'The world has 6,000 to 7,000 languages, as many as half of which will be extinct by the end of this century. He estimates that there are fewer than 100 alphabets, many of which are also threatened with extinction ... Those 6,000-7,000 languages are written in fewer than 100 alphabets.' - Tim Brookes
The director of the writing program at Champlain College in Burlington, he considers himself an author — having written 13 books on topics as varied as hospices and the history of the guitar — and "essentially a curious person." In early 2009, the idea to carve them came after he stumbled on Omniglot, a website that culls the world's writing systems for study and perusal. "I had never heard of three-quarters of these scripts and languages," Mr. Brookes said. since 2008, when Mr. Brookes started making carvings on planks of curly maple as Christmas gifts for his family his passion in recent years: preserving alphabets at risk of vanishing
Moreover, at least a third of the world's remaining alphabets are endangered –- no longer taught in schools, no longer used for commerce or government, understood only by a few elders, restricted to a few monasteries or used only in ceremonial documents, magic spells, or secret love letters. The Endangered Alphabets Project, which consists of an exhibition of carvings and a book, is the first-ever attempt to bring attention to this issue – and to do so by creating unforgettable, enigmatic artwork. Every one of the Endangered Alphabets challenges our assumptions about language, about beauty, about the fascinating interplay between function and grace that takes place when we invent symbols for the sounds we speak, and when we put a word on a page—or a piece of bamboo, or a palm leaf.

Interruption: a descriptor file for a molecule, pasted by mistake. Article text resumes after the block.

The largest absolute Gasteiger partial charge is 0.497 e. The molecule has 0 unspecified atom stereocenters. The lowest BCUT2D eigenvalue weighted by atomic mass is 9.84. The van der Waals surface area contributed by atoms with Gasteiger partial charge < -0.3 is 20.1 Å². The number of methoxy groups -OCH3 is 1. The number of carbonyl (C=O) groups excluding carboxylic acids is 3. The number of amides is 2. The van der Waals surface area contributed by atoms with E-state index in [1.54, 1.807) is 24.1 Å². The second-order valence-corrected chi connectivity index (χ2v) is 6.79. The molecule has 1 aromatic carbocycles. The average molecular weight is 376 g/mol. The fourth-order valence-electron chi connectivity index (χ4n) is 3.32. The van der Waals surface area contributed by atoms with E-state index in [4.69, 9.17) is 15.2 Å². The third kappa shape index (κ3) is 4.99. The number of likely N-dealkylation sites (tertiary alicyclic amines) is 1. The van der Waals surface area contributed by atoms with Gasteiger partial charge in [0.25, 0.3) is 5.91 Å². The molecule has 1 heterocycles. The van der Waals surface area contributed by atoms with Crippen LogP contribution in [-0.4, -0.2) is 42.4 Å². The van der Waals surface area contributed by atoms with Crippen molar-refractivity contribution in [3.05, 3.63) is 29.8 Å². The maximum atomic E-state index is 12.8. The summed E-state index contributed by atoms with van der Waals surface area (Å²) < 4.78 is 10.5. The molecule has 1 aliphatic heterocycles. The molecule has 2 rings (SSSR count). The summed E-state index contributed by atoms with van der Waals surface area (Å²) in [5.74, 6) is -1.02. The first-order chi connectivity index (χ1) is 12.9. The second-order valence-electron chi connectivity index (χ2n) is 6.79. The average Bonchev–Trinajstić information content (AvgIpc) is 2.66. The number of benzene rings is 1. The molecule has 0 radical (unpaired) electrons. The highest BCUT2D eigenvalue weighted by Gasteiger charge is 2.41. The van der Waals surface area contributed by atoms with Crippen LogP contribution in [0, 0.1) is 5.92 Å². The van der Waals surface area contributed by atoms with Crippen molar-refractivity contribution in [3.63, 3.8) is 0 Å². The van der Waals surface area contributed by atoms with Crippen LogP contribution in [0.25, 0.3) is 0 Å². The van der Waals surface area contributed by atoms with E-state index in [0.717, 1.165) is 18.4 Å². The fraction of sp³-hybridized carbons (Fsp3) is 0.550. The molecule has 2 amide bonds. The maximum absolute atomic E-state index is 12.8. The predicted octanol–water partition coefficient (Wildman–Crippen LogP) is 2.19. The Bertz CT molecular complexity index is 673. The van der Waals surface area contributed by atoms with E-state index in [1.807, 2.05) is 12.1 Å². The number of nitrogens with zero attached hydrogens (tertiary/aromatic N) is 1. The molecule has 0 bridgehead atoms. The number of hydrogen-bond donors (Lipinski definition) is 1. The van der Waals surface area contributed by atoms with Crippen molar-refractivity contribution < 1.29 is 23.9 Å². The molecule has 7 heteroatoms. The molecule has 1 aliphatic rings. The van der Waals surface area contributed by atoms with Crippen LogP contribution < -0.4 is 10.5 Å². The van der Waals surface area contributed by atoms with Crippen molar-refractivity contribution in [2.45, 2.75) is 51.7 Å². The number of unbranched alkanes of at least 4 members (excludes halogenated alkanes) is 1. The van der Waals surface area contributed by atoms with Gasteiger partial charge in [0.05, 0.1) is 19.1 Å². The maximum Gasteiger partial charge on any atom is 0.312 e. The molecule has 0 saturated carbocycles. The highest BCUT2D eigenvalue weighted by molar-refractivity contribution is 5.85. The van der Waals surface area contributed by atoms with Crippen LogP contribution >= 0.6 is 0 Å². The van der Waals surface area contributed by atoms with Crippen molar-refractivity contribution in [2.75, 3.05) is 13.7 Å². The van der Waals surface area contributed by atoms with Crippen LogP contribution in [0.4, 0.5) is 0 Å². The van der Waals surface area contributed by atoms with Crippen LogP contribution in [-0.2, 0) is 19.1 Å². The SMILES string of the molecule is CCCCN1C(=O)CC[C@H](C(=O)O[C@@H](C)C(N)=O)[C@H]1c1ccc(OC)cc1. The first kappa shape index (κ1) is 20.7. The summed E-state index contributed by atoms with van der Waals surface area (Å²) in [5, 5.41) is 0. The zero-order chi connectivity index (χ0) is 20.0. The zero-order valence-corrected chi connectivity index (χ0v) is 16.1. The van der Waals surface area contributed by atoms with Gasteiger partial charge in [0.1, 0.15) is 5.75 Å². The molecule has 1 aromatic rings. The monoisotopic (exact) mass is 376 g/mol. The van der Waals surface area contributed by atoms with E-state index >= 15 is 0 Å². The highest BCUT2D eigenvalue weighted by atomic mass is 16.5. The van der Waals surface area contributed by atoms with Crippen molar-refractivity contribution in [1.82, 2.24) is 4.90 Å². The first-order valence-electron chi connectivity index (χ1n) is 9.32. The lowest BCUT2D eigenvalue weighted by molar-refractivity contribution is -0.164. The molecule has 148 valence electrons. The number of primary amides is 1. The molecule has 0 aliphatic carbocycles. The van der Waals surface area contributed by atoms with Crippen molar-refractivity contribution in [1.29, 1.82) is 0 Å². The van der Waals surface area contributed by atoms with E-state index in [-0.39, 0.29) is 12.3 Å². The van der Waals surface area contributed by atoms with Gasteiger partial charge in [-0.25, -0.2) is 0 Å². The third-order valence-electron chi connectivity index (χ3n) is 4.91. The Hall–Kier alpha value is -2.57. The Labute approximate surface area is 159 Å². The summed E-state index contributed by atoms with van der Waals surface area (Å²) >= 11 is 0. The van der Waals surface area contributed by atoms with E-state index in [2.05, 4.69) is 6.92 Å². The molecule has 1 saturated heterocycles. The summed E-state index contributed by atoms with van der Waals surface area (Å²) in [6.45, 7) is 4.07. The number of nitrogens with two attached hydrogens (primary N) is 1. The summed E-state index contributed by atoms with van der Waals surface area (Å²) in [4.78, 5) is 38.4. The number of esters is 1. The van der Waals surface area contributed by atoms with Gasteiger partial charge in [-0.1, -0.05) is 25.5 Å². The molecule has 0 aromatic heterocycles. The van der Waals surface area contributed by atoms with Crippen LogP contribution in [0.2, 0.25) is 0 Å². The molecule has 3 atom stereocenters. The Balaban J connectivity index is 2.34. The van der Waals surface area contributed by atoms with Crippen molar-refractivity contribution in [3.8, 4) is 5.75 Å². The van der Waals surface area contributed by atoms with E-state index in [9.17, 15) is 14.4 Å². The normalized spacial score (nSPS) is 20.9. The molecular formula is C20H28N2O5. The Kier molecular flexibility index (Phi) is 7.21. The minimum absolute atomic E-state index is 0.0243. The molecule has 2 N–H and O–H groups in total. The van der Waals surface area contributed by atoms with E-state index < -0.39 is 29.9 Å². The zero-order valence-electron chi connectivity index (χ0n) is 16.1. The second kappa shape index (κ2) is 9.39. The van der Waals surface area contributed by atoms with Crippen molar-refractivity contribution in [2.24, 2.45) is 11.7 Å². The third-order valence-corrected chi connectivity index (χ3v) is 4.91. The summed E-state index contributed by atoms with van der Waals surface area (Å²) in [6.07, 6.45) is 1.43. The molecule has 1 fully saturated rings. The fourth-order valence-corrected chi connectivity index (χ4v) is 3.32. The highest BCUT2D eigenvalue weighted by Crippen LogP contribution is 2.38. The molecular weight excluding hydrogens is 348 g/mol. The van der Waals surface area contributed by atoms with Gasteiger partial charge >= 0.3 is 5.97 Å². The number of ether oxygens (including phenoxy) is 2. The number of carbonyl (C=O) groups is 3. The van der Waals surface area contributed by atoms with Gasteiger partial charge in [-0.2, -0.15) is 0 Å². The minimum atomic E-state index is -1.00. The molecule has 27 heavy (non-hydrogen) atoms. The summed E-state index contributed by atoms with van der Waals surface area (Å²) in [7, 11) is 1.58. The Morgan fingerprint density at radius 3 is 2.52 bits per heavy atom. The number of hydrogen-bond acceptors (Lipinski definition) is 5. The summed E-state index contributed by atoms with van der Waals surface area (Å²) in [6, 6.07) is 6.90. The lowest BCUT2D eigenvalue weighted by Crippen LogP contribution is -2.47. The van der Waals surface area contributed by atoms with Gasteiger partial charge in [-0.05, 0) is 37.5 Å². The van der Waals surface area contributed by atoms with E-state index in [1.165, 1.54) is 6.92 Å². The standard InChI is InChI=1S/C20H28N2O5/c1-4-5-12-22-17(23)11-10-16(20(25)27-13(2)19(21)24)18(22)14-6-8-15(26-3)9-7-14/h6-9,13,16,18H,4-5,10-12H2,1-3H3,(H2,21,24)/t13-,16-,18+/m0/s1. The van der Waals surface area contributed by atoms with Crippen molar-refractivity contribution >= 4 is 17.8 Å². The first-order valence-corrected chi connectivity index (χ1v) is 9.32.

The Endangered Alphabets are not only a unique and vivid way of demonstrating the issue of disappearing languages and the global loss of cultural diversity, they are also remarkable and thought-provoking pieces of art. These two threads interweave to raise all kinds of questions about writing itself: how it developed, how it spread across the globe, how the same alphabet took on radically different forms, like Darwin's finches, on neighboring islands, and how developments in technology affected writing, and vice versa. The Alphabets have been exhibited at Yale, Harvard, Cambridge (England), Barcelona, Rutgers, Middlebury, the University of Vermont, Champlain College, Central Connecticut State University, and other colleges, universities and libraries throughout the United States. In June 2013 they will be featured at the Smithsonian. For more, visit the Endangered Alphabets website.
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